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Pin-striped robin

MOST revolving doors are on building entrances. Customers make them turn. But one revolving door is inside a business: It's the managing job of baseball's New York Yankees. The owner makes it whirl -- about once a year. Twelve years of George Steinbrenner's ownership, 12 managers.

Emerging once again from that door is Billy Martin, baseball's pin-striped robin: If spring is here, can Billy Martin's appointment as Yankee manager be far behind? This is Martin's fourth time as Yankee manager.

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The Yankees aren't the only team that changes managers, they just do it more often than anybody else. Almost every year half a dozen clubs decide some other manager will make their batters hit better, base runners run faster, and pitchers throw more skillfully. Some do, some don't.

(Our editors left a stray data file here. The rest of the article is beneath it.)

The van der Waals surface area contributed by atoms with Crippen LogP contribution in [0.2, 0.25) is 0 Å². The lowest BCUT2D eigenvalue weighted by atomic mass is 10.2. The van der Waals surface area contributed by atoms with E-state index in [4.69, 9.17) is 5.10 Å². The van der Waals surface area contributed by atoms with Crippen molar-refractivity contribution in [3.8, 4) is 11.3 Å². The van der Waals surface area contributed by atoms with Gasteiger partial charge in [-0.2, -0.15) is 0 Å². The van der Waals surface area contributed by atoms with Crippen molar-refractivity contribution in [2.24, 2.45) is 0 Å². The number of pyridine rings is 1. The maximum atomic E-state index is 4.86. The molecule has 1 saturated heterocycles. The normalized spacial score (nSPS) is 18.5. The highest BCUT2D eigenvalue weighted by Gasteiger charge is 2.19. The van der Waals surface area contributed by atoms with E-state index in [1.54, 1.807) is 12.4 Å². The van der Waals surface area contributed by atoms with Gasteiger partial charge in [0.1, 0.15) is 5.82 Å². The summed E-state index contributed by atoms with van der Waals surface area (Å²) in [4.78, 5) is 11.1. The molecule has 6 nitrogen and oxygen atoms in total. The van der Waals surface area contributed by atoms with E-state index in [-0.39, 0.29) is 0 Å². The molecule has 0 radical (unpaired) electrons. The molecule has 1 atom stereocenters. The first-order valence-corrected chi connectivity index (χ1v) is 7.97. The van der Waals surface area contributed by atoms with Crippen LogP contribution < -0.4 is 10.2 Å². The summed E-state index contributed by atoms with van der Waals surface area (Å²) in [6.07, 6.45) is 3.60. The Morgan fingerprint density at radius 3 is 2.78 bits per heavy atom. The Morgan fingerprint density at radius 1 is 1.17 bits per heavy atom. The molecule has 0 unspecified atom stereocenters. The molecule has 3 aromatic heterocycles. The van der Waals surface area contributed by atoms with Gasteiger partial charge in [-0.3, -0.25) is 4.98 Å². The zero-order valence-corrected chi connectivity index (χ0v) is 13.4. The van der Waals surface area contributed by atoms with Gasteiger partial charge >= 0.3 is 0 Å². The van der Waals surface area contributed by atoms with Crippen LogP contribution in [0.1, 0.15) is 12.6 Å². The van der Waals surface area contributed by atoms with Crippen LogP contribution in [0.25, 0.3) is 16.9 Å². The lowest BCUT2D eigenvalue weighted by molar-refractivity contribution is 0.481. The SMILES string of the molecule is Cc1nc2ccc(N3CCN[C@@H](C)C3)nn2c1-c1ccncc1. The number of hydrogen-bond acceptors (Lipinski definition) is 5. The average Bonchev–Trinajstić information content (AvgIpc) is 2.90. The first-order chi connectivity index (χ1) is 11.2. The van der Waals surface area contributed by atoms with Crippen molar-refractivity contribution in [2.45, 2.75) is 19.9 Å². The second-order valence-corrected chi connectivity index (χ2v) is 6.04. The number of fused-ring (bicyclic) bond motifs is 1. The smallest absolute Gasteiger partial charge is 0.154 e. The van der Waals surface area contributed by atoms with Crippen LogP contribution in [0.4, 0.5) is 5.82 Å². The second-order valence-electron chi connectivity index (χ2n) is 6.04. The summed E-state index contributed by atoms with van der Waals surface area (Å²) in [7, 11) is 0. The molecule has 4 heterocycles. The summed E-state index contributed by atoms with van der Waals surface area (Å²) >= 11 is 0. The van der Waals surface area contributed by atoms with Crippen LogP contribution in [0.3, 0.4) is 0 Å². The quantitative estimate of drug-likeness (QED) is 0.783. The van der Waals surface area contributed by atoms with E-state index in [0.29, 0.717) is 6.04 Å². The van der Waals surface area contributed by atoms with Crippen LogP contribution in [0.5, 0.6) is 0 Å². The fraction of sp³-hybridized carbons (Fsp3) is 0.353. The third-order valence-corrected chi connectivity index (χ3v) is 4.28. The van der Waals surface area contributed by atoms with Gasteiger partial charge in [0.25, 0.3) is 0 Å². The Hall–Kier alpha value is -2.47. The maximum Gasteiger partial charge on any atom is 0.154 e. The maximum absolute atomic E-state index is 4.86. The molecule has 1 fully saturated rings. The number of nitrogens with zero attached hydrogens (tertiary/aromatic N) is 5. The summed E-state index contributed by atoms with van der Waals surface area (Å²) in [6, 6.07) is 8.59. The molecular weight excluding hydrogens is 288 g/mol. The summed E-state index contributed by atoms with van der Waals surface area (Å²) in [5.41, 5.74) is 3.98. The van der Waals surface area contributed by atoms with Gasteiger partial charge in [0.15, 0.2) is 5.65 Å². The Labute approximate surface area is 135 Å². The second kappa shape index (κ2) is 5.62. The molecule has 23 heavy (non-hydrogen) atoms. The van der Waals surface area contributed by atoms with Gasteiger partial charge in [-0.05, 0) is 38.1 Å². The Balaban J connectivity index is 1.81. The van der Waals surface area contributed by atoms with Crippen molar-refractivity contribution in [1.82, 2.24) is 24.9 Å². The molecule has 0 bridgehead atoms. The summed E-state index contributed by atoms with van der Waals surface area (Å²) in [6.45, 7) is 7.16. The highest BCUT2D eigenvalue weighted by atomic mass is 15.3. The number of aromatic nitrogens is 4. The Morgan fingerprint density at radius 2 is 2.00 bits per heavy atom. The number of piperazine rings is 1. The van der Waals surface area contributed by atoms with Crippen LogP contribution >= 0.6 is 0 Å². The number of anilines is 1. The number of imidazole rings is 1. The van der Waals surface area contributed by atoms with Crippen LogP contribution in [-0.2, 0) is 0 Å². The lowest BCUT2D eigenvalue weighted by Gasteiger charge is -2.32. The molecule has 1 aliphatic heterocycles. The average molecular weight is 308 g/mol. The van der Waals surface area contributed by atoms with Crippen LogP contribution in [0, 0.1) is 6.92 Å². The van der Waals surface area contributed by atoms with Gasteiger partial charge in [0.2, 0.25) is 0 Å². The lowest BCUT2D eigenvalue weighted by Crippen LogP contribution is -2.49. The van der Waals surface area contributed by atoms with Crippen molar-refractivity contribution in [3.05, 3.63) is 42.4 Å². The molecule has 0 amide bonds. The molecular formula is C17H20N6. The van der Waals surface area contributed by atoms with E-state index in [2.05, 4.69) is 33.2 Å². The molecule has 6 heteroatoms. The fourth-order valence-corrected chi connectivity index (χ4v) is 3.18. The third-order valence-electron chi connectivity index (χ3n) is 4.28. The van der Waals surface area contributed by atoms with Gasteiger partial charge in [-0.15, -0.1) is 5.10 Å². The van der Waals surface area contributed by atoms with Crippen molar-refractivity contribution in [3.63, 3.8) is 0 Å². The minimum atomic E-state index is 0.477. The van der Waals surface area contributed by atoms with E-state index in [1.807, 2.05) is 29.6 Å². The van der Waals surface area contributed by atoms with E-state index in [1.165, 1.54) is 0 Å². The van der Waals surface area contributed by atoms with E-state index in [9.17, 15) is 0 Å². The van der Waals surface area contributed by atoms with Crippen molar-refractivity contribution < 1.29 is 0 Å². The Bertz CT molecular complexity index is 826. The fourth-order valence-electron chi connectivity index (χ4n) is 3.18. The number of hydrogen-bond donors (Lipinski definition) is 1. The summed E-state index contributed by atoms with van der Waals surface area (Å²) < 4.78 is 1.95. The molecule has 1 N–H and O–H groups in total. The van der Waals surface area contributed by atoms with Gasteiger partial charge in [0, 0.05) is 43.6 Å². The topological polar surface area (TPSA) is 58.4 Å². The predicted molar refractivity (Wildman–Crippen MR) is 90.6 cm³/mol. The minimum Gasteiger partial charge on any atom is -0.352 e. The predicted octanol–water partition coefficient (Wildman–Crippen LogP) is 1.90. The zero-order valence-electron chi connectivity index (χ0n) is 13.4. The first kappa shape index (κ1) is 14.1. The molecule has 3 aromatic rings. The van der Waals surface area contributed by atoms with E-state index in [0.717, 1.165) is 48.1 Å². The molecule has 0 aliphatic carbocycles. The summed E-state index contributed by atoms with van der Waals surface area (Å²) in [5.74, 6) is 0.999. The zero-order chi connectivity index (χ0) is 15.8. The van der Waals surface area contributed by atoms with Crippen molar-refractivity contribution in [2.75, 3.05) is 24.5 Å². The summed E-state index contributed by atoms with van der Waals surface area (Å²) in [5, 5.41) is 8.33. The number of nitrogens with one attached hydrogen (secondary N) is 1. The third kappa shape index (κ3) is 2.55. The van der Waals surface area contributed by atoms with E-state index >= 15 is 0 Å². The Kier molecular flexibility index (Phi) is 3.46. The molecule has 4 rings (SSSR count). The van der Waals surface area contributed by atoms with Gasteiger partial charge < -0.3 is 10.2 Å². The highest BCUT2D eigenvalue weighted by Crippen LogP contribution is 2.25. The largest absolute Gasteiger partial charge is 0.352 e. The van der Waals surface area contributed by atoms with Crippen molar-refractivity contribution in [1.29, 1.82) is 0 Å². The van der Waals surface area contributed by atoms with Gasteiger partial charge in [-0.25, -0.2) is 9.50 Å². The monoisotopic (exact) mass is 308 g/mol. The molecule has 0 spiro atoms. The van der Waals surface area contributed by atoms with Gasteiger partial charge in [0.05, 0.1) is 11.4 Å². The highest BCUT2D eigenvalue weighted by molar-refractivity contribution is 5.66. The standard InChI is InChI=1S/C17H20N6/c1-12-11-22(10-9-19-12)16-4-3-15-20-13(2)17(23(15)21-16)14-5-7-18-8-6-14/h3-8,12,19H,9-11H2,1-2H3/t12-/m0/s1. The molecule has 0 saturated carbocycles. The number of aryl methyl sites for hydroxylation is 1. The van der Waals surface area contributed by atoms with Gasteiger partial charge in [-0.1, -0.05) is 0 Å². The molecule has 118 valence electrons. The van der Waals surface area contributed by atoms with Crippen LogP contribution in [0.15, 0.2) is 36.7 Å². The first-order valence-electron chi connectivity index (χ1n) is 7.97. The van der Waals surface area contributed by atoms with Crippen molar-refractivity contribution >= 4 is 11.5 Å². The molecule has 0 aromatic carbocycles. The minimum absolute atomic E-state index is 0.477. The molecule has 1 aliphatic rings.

Yesteryear's managers had greater longevity, spending most of their careers with one or two teams. Marse Joe McCarthy and Leo (the Lip) Durocher managed a total of 24 years, Deacon Bill McKechnie and Casey (the Old Professor) Stengel for 25 years. John (Little Napoleon) McGraw did it for 33 years.

The all-time champ was the patrician Connie Mack, who wore a suit and tie even on summer's steamiest afternoons and rearranged his players' positions with sedate waves of his score card. He managed for 53 seasons, fifty with the same team. Of course, he had an advantage: Nobody else could fire him -- he owned the club.

Maybe that's the answer for today's managers in search of job security: Buy out the owner.

Billy Martin, are you listening? ----30{et

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